Small Town Nova Scotia: Finding the Sweet Spot

In this month’s travelogue, ArtsvilleUSA founder Louise Glickman heads to Nova Scotia for an art- and nature-filled adventure on the Canadian peninsula.

Small Town Nova Scotia: Finding the Sweet Spot

When businessman and author Robert Townsend said, “Getting there isn’t half the fun—it’s all the fun,” he might have been talking about the route from Nova Scotia’s lighthouse-dotted South Shore to Annapolis Royal on the peninsula's Bay of Fundy. Recently, I visited this special area of the world for a fourth time, so give it a whirl for an art- and nature-filled adventure.

Driving out of Halifax, travel along to Peggy’s Cove to Mahone Bay and Lunenburg, all maritime delights, before heading to Annapolis Royal. Established in 1868, picturesque Peggy’s Cove has long inspired tourists and artists who come to photograph and paint its picturesque lighthouse. A walk out over the Atlantic on the Cove’s rocky mound, followed by lobster rolls on an outdoor deck, makes for a magical day in Nova Scotia.

The Studio of Brad Wiseman

Visit Brad Wiseman’s studio in Chester to peek behind the curtain of his artistic process.
Brad Wiseman’s hand-built kiln holds up to 100 pieces.

Heading towards Lunenburg, take a detour to the home studio of Brad Wiseman, who lives near Mahone Bay. Brad is a potter whose studio graces the front lawn of his home in Chester, Nova Scotia. Visit Brad’s home studio and see his process, from throwing forms for functional ceramics to painting and glazing. His new, hand-built kiln holds up to 100 pieces, all available for use in your home. Brad’s wife, artist Kate Church, is a consultant to Cirque du Soleil, who creates whimsical figures that tow the line between sculpture and puppetry. Her works are known worldwide to gallerists and museum curators.

Visit Brad’s studio at this address or email him here.

Lunenburg and Nearby Towns

The seaside town of Blue Rocks is beloved by artists for its picturesque vistas.

You will gravitate to the heart of this beautiful seaside town, perfect for leisurely strolls along the harbor and among arteries of brightly painted buildings, delightful galleries, and outdoor dining porches. Established in 1753, the port of Lunenburg on the South Shore boasts unique architecture that belies the town’s British heritage; it is a UNESCO World Heritage site. Step aboard the Seafarer II, an ocean-going vessel that leaves the dock twice daily. It’s one of many maritime vessels available for fishing and whale watching. Stay a day or more traveling to smaller hamlets such as Rose Bay, Shobac Farms, and nearby Blue Rocks, the home of Blue Hog Gallery and the adjacent Blue Hog Eatery—a community favorite for homemade ice cream and BBQ.

LaHave and Petite Riviere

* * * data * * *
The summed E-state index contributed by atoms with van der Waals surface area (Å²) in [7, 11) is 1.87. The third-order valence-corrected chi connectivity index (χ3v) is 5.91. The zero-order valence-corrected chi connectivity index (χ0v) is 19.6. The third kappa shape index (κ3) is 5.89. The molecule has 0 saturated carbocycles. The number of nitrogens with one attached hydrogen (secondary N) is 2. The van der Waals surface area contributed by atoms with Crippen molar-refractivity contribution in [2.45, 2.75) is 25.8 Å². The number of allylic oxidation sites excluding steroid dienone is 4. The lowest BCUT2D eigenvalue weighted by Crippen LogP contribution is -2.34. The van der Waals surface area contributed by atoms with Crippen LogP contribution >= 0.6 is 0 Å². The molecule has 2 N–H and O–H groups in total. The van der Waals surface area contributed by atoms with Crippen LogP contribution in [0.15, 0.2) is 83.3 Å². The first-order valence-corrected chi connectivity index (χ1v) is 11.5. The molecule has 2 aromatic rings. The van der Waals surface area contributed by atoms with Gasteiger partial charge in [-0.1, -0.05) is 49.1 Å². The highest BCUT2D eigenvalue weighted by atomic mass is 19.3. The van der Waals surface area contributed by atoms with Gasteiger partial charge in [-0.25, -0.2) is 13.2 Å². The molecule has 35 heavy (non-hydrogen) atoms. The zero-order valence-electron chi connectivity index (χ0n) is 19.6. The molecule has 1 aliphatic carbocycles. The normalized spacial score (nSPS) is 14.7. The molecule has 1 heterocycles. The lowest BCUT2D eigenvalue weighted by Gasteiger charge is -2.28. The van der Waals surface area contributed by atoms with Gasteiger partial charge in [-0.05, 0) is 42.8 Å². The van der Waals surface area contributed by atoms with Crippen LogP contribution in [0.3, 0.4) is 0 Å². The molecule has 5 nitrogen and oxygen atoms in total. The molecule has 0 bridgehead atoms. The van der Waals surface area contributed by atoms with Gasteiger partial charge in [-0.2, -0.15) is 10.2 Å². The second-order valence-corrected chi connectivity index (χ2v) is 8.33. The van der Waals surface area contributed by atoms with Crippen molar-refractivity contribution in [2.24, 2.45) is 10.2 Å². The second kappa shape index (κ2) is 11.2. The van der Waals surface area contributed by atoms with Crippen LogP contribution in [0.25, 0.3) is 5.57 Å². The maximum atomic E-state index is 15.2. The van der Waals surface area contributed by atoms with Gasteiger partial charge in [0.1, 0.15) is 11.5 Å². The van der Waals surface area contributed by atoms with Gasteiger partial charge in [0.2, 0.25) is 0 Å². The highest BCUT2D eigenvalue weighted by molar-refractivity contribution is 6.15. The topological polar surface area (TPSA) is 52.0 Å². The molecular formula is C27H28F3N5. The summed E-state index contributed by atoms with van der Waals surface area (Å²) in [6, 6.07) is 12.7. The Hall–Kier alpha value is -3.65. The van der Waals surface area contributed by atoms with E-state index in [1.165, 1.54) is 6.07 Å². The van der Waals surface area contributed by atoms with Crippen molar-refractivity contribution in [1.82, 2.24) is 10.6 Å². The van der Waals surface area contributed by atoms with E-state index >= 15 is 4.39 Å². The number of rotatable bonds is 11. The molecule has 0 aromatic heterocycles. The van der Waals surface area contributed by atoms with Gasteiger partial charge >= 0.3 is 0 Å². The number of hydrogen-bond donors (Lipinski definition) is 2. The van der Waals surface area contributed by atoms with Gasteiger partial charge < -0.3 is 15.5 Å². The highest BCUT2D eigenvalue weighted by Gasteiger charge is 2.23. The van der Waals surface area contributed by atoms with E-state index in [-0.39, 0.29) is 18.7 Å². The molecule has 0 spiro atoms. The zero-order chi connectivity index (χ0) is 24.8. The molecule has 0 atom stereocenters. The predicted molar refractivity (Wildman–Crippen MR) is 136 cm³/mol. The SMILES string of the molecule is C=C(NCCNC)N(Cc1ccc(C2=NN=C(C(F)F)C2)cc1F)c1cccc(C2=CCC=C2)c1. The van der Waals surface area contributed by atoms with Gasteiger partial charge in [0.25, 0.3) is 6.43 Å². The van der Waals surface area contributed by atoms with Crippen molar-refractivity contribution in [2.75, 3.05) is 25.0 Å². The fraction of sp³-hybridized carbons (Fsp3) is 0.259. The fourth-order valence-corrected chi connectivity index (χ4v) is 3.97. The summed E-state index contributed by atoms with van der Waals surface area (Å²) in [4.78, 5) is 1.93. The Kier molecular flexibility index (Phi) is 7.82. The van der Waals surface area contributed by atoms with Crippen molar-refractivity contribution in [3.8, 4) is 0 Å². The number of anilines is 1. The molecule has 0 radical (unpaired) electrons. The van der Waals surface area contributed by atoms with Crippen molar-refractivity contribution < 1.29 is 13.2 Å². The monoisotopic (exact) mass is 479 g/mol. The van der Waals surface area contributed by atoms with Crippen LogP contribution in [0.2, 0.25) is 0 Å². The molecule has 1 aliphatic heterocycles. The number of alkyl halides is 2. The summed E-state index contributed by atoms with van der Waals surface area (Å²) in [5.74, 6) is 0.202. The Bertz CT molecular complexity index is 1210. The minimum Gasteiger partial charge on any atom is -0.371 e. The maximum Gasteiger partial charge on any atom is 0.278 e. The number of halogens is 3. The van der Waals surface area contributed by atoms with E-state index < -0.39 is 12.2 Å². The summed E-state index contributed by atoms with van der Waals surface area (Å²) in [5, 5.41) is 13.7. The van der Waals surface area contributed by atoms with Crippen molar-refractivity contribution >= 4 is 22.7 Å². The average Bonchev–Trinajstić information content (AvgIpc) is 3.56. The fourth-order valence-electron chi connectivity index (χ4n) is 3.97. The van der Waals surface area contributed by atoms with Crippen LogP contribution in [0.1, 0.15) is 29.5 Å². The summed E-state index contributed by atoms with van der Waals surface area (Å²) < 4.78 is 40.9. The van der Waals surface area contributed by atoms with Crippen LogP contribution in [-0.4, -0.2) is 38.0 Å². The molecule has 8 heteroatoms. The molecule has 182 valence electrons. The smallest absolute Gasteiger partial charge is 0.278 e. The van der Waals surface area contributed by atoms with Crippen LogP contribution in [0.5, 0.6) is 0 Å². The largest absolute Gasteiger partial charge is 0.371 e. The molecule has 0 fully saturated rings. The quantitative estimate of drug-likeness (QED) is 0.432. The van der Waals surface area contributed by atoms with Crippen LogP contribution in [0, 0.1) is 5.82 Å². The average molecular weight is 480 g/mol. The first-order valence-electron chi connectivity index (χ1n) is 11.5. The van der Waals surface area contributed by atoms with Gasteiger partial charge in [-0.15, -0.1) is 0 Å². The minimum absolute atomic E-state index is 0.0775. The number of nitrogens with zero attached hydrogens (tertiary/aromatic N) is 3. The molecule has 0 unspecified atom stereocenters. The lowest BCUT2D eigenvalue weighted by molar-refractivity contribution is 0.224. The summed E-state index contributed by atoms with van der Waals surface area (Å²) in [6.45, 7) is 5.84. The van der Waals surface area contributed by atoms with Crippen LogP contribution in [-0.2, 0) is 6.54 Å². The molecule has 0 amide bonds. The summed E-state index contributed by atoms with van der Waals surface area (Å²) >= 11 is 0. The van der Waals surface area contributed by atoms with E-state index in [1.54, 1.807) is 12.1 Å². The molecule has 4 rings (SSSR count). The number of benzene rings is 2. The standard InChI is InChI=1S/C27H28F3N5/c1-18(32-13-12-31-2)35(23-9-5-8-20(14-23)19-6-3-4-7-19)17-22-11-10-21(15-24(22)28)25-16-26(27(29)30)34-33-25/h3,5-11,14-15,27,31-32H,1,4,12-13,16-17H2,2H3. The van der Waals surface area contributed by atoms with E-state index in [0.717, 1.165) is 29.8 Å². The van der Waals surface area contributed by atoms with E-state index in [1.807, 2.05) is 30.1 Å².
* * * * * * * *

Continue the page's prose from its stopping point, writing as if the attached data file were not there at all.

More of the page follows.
Treat yourself to the sweet and savory goodies at LaHave Bakery.

Leaving Lunenburg, take a short ferry ride to the eclectic village of LaHave to relish sweet and savory goodies at the LaHave Bakery. Stop at Heart to Hand Gallery to meet gallery owner and mixed-media artist Monica O’Halloran-Scut, who makes jewelry by converting special clays into silver. Her wall boxes and scarves are collectibles.

Enjoy the variety of works at the Painted Saltbox Fine Art Gallery in nearby Petite Riviere, now in its 26th year. Meet Peter Blais and Tom Alway, who have turned their passion for art into a happy hideaway—a converted barn and the Coop, a spectacular outdoor exhibit space in their glorious garden.

As you head toward Annapolis Royal, take time for afternoon hiking and picnicking in Kejimkujik National Park. This area holds thousands of years of Mi'kmaq history and is an excellent place to learn about Canada’s First Nations peoples.

Annapolis Royal

The North Hills Museum boasts fine art, hand-crafted furnishings, and architecture from Nova Scotia’s Georgian period.

Just forty-five minutes further brings you to the Bay of Fundy and the small historic town of Annapolis Royal. Book a few nights (in advance!) to experience the coastal beauty of this town, where British, French (Acadian), African, Indigenous Mi'kmaq, and Scotch-Irish history collide. Annapolis Royal occupies land once belonging to the Indigenous Mi'kmaq. The territory passed back and forth between France and England before the land was ceded to the British in 1713 for a final time. The Acadians and native warriors fought valiantly against England and Scotland, but famously, 225 Acadians were deported from Annapolis Royal in 1755 on the British ship Pembroke, headed to North Carolina. Today, visitors can learn about Nova Scotia history at Fort Anne, the Port Royal National Historic Site, and the beautifully restored North Hills Museum, one of the oldest private homes in Canada. To fully indulge in this immersive experience, seek knowledgeable tour guides who shed light on authentic fine art, hand-crafted furnishings, and architecture from Nova Scotia’s Georgian period.